Long-term population monitoring
Long-term population monitoring of leopards in the Western Ghats and Deccan Plateau area, crucial to gauging the abundance and density estimates over a longer period of time and across changing variables.
Leopards, apart from being charismatic animals, are known for their remarkable adaptability. Unfortunately, their adaptability, coupled with their varied diet, also makes them a highly conflict-prone species in India. This, along with other threats such as poaching, vehicular collisions, habitat loss and fragmentation, direct persecution, and more, has led to a huge decline in their historical range. The distributional range of the subspecies Panthera pardus fusca falls majorly within India and thus remains its primary stronghold.
Even though they are widely distributed, there is a lack of reliable population data in India, especially outside protected areas. Population studies can be used to design and implement conservation plans to protect leopards. Long-term population monitoring helps evaluate any existing conservation plans and identify previously unknown threats to leopards. Additionally, estimating densities and abundance across study sites that vary in resources and threats can help in understanding regional density variation.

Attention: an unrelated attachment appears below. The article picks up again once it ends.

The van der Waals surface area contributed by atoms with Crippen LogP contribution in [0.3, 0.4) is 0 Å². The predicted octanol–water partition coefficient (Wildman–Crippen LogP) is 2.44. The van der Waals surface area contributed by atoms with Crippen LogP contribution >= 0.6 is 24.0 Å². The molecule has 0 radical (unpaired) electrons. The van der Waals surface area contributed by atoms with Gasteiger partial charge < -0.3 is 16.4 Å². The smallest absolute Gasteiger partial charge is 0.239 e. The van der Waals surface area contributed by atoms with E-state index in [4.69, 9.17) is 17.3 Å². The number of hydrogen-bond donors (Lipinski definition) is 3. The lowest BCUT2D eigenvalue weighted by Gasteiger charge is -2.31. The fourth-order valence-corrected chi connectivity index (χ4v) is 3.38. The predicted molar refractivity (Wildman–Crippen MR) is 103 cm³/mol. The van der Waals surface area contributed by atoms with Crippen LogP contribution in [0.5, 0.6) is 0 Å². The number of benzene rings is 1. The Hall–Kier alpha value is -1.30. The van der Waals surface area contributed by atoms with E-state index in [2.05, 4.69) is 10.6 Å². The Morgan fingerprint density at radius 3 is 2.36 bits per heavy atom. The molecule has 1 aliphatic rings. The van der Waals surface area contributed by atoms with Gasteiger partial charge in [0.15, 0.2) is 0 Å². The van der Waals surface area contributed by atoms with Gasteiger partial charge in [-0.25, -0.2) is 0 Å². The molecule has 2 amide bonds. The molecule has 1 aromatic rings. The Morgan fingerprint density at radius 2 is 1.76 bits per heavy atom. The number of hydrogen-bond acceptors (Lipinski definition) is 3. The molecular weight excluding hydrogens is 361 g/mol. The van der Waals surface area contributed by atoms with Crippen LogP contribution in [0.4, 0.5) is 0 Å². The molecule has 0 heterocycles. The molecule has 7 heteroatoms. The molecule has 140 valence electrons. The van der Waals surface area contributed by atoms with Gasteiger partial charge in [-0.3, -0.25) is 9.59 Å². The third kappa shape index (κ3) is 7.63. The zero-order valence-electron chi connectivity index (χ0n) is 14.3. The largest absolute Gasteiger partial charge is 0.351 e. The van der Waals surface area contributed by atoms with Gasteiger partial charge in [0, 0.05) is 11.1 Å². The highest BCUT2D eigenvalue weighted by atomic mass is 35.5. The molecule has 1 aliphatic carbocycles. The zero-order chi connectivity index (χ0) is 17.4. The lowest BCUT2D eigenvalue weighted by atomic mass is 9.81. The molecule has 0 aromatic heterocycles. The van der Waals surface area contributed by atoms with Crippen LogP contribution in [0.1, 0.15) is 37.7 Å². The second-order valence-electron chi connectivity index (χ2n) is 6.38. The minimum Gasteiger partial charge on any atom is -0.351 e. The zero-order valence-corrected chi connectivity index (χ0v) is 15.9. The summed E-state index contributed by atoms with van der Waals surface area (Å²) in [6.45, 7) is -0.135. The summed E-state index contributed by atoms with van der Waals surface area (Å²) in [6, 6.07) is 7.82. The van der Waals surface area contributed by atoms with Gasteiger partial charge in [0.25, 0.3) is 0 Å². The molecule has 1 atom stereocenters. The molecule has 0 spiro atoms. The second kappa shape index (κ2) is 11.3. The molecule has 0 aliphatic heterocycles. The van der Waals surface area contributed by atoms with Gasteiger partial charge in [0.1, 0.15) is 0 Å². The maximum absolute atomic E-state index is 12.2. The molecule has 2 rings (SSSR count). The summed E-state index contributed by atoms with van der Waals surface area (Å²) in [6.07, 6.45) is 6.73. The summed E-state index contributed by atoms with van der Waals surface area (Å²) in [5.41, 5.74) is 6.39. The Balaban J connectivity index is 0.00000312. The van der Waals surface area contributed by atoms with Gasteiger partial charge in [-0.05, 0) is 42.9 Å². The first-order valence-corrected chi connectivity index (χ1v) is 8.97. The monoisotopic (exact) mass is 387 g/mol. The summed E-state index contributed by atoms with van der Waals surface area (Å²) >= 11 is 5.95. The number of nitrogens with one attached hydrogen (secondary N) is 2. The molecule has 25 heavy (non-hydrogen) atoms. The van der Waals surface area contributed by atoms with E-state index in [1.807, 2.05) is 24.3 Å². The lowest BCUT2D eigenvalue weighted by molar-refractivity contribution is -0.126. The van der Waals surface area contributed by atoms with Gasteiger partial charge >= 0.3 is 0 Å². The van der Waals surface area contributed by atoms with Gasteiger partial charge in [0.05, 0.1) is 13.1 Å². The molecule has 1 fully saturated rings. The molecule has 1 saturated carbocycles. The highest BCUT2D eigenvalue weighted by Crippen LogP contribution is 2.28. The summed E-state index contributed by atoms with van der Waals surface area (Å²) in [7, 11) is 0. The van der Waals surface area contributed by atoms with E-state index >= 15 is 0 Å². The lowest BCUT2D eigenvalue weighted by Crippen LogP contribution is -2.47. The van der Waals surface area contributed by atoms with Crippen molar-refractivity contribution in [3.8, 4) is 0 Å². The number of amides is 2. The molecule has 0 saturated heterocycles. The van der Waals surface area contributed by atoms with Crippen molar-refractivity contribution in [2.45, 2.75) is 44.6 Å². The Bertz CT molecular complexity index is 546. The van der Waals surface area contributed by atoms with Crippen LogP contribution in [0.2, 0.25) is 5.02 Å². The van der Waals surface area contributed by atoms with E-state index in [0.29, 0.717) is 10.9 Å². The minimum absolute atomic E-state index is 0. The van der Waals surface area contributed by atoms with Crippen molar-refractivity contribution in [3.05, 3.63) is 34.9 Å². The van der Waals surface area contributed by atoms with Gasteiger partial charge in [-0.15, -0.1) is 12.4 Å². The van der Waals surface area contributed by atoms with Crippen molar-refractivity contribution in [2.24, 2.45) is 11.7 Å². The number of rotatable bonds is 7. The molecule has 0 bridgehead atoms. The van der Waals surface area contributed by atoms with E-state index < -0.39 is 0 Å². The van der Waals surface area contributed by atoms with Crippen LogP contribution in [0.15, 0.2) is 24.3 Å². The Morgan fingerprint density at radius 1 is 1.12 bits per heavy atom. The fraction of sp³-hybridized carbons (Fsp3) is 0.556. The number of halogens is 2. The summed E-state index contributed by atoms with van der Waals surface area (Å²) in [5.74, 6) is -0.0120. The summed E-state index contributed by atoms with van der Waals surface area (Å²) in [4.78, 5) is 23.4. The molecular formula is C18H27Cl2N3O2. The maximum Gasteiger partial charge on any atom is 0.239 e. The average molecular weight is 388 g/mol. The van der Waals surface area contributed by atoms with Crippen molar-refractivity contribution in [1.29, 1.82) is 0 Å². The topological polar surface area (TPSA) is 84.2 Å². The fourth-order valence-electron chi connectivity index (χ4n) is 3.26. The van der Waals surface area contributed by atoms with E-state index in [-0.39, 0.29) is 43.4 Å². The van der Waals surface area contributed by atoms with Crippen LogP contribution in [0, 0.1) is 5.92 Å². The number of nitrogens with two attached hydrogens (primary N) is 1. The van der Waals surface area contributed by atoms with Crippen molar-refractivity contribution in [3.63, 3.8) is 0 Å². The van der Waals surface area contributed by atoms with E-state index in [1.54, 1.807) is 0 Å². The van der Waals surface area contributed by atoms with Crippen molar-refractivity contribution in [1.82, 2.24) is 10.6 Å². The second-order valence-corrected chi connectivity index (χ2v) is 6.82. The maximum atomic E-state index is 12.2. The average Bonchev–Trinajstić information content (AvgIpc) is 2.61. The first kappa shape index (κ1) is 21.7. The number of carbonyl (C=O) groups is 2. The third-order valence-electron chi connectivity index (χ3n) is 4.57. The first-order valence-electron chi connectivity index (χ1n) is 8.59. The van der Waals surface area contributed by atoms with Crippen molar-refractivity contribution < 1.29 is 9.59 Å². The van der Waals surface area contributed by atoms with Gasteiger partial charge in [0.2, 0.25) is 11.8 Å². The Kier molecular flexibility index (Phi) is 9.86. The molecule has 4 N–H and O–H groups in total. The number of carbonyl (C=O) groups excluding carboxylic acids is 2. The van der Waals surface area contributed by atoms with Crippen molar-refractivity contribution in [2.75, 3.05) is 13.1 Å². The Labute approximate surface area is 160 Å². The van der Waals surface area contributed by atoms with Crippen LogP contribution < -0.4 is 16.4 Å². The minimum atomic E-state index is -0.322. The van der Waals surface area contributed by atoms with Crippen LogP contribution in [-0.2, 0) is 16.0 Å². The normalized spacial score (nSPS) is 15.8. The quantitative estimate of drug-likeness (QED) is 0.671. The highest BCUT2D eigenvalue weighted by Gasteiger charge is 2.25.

Our work aims at establishing baseline data for population density and abundance of leopards in protected areas, multiple-use forests, as well as human dominated landscapes in Karnataka. Since we started the camera-trapping process in 2012, we have identified 773 individual leopards. This is the first of its kind exercise to build a repository for leopards in India.
A total of 31 sites, covering an area of 4,297 sq. km., have been surveyed till date which include five protected areas, and 26 multiple-use forests (reserved/state/minor forests) and other natural and human-modified habitats. Population monitoring is carried out using the capture-recapture technique and occupancy surveys.
In addition to leopards, a species that piqued interest was the ratel or the honey badger (Mellivora capensis) for the first time in Karnataka in 2014. In 2018, the brown mongoose (Urva fuscus), a cryptic species restricted to the Western Ghats, was photo documented in Biligiri Rangaswamy Tiger Reserve (BRT) extending its range south-east of its previous records. During the 2020 survey in Cauvery Wildlife Sanctuary, the Indian Grey Wolf (Canis lupus pallipes) was photo-captured making it the southernmost record in India. We also recorded the Chinkara or Indian gazelle (Gazella bennettii) in 2015, at a reserve forest known as the Bukkapatna Reserve Forest. This discovery was instrumental in notifying the forest as the Bukkapatna Chinkara Wildlife Sanctuary, the second of its kind in Karnataka.